January 20th, 2010
If you’re one of the people who are holding off watching Friday Night Lights until it debuts on NBC, you received good news this week: the show returns on April 30th. And I’m going to be really interested to see how viewers respond to “I Can’t” when it airs in early July, because the episode has the show headed in some potentially controversial directions in terms of both cultural and narrative taboos.
It’s perhaps no surprise that the latter are my only real concern, as the show continues to demonstrate a deft hand when dealing with sensitive subjects. However, I don’t know if the same kind of sensitivity could possibly rescue the show from itself in its other major storyline, which is creating some compelling television now but is creating far more concerns than I would like heading towards the end of the season.
January 6th, 2010
Friday Night Lights is a show that, despite various dips in quality, has not fundamentally changed since its first season. It has always been a show about the people in a football-crazy town, revealing both the problems which complicate their lives and the people (and the sport) that helps them keep grounded.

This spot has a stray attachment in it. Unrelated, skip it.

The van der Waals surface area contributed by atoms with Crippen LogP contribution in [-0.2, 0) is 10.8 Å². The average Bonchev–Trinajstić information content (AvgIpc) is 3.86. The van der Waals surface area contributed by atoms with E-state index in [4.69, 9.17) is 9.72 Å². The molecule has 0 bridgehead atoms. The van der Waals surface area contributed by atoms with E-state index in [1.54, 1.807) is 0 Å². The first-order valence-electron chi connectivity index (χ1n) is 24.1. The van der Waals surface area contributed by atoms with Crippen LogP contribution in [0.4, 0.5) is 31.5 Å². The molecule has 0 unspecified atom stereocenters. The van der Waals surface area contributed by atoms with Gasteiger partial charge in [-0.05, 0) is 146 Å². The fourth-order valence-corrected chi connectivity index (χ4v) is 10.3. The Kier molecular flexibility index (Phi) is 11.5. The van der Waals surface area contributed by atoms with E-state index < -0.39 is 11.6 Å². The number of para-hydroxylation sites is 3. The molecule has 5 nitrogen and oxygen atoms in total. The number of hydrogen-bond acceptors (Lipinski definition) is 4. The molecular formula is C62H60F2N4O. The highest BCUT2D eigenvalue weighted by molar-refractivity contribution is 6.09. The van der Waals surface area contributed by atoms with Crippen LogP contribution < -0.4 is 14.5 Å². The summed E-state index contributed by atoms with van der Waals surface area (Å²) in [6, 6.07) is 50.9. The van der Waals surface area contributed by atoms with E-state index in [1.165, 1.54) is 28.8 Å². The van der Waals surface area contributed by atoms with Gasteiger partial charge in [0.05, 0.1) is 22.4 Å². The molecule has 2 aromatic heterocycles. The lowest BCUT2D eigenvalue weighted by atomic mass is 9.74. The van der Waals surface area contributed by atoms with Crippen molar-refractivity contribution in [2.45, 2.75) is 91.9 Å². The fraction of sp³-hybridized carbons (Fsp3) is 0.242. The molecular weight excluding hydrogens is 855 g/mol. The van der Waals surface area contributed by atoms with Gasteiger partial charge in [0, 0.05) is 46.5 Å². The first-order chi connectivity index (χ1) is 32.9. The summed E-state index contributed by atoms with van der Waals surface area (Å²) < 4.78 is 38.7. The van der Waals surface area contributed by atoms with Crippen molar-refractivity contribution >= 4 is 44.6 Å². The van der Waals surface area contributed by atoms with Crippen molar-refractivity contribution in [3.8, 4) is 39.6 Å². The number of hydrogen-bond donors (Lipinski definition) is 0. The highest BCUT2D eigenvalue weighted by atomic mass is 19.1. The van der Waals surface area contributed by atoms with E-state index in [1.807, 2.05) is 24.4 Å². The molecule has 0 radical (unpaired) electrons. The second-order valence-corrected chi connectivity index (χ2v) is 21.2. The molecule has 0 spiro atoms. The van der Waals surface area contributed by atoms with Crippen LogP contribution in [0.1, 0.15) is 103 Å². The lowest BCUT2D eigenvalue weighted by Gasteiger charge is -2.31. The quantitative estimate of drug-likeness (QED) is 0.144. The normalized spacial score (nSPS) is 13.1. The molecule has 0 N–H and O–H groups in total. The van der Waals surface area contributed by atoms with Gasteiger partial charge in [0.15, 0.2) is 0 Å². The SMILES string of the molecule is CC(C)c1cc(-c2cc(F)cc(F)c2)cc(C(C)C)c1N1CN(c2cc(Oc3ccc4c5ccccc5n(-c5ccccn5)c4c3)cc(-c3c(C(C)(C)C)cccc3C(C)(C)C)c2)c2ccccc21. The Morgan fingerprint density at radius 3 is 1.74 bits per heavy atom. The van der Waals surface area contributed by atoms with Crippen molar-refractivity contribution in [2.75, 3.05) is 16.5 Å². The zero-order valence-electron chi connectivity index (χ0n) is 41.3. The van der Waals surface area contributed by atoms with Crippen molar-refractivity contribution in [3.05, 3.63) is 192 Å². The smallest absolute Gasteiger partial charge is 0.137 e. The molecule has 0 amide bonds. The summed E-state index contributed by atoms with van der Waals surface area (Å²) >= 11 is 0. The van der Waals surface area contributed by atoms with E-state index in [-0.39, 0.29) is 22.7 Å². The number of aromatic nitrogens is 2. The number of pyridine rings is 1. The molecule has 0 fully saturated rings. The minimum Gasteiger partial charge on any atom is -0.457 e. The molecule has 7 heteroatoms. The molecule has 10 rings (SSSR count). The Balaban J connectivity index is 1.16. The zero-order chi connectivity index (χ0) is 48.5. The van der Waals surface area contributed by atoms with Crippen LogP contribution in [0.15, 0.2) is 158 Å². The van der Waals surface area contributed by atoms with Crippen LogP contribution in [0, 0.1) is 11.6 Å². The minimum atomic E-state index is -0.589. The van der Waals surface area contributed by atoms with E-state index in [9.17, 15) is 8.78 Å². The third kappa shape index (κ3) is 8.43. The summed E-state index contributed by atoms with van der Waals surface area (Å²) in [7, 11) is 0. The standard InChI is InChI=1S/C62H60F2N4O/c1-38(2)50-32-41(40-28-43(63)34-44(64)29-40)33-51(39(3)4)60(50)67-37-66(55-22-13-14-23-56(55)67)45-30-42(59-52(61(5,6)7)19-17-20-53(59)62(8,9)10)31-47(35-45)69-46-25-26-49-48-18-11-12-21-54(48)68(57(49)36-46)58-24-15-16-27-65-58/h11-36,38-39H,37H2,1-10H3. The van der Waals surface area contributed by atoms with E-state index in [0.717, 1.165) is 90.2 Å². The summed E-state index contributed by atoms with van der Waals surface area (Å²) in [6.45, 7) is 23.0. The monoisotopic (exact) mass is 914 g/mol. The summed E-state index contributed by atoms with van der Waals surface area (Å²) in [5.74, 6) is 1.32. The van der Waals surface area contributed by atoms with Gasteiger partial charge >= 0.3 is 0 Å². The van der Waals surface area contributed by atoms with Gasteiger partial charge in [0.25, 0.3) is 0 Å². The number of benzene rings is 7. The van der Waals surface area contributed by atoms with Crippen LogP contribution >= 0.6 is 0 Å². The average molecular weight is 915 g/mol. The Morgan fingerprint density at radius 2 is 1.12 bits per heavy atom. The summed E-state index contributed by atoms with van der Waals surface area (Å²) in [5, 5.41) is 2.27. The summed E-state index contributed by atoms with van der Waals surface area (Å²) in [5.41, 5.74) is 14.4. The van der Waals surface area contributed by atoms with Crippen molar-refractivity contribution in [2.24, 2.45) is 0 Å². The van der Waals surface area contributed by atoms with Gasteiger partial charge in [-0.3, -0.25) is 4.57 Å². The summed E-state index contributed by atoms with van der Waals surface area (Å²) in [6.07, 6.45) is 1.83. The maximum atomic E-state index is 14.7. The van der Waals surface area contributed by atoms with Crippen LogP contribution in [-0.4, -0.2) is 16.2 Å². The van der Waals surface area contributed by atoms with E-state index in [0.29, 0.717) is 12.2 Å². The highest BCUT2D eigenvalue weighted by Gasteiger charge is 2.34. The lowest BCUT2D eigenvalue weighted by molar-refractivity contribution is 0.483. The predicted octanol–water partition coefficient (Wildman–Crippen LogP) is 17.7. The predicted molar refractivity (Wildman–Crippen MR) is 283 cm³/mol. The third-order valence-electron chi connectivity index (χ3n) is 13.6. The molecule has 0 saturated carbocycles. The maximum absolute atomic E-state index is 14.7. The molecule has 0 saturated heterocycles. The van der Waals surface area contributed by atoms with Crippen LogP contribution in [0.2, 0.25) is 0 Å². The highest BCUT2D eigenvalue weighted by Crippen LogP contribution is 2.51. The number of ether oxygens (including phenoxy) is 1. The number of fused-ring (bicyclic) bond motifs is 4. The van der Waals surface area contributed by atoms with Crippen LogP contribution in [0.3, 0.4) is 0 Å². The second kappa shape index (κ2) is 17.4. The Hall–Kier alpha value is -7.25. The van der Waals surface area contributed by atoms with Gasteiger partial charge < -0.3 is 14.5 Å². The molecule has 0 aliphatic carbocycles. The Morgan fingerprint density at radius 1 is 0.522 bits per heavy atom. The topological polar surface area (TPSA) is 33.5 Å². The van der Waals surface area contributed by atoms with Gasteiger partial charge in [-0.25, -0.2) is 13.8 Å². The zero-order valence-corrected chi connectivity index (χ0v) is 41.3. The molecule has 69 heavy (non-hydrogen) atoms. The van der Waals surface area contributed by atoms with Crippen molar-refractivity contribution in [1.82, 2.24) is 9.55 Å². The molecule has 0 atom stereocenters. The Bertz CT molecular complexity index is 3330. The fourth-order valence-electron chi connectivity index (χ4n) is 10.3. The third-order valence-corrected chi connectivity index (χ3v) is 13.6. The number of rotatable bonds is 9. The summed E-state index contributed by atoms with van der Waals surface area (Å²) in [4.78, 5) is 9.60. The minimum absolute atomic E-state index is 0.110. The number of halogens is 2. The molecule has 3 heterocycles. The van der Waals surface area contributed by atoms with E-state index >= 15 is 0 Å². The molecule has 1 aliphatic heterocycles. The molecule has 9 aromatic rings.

The show’s problem has been those moments (primarily isolated in the second season, but cropping up in the first season as well) where it feels as if the problems are the only thing that’s working about the show. The second season didn’t just struggle because a character murdered someone, but rather because the show simultaneously retreated from the football culture that was its heart: I don’t believe the murder would have ever been a good idea regardless, but it could have been handled much more efficiently if it had been folded into the community rather than remaining a distraction.
While the fourth season started as an homage to Season Three, with Matt Saracen’s farewell arc echoing Smash and Street’s exits, it has quickly evolved into an extended test of whether the show better understands the mistakes it has made in the past. The show has never been beyond having people make mistakes, and delaying the consequences of those mistakes, but the show is stepping into familiar stories, and not in a good way. “Toilet Bowl” is filled with red flags, characters taking actions that come from a somewhat logical place but which for the sake of narrative expediency are coming faster than they probably should.
It’s adding up to a show that I’m not quite as excited as watching, even if (relative to the second season) there are more reminders of the show and the community that elevate that drama to another level.